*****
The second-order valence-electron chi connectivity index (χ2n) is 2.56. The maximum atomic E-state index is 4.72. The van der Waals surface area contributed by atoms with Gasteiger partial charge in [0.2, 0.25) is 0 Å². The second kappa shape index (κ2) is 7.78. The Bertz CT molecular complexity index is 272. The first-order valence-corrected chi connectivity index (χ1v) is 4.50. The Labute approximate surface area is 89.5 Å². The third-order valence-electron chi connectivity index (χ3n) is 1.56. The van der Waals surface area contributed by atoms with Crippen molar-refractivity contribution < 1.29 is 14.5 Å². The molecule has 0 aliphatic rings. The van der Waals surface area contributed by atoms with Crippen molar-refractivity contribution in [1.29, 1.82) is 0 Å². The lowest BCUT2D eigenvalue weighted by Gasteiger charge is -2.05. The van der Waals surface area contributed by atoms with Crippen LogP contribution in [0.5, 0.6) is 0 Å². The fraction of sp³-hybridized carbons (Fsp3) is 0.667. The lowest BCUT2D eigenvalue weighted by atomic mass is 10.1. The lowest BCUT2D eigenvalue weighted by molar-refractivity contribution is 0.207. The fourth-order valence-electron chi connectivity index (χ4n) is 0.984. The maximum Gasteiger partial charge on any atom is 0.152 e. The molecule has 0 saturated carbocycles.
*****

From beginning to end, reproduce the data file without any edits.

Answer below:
The second-order valence-electron chi connectivity index (χ2n) is 2.56. The maximum atomic E-state index is 4.72. The van der Waals surface area contributed by atoms with Gasteiger partial charge in [0.2, 0.25) is 0 Å². The second kappa shape index (κ2) is 7.78. The Bertz CT molecular complexity index is 272. The first-order valence-corrected chi connectivity index (χ1v) is 4.50. The Labute approximate surface area is 89.5 Å². The third-order valence-electron chi connectivity index (χ3n) is 1.56. The van der Waals surface area contributed by atoms with Crippen molar-refractivity contribution < 1.29 is 14.5 Å². The molecule has 0 aliphatic rings. The van der Waals surface area contributed by atoms with Crippen molar-refractivity contribution in [1.29, 1.82) is 0 Å². The lowest BCUT2D eigenvalue weighted by Gasteiger charge is -2.05. The van der Waals surface area contributed by atoms with Crippen LogP contribution in [0.5, 0.6) is 0 Å². The fraction of sp³-hybridized carbons (Fsp3) is 0.667. The lowest BCUT2D eigenvalue weighted by atomic mass is 10.1. The lowest BCUT2D eigenvalue weighted by molar-refractivity contribution is 0.207. The fourth-order valence-electron chi connectivity index (χ4n) is 0.984. The maximum Gasteiger partial charge on any atom is 0.152 e. The molecule has 0 saturated carbocycles.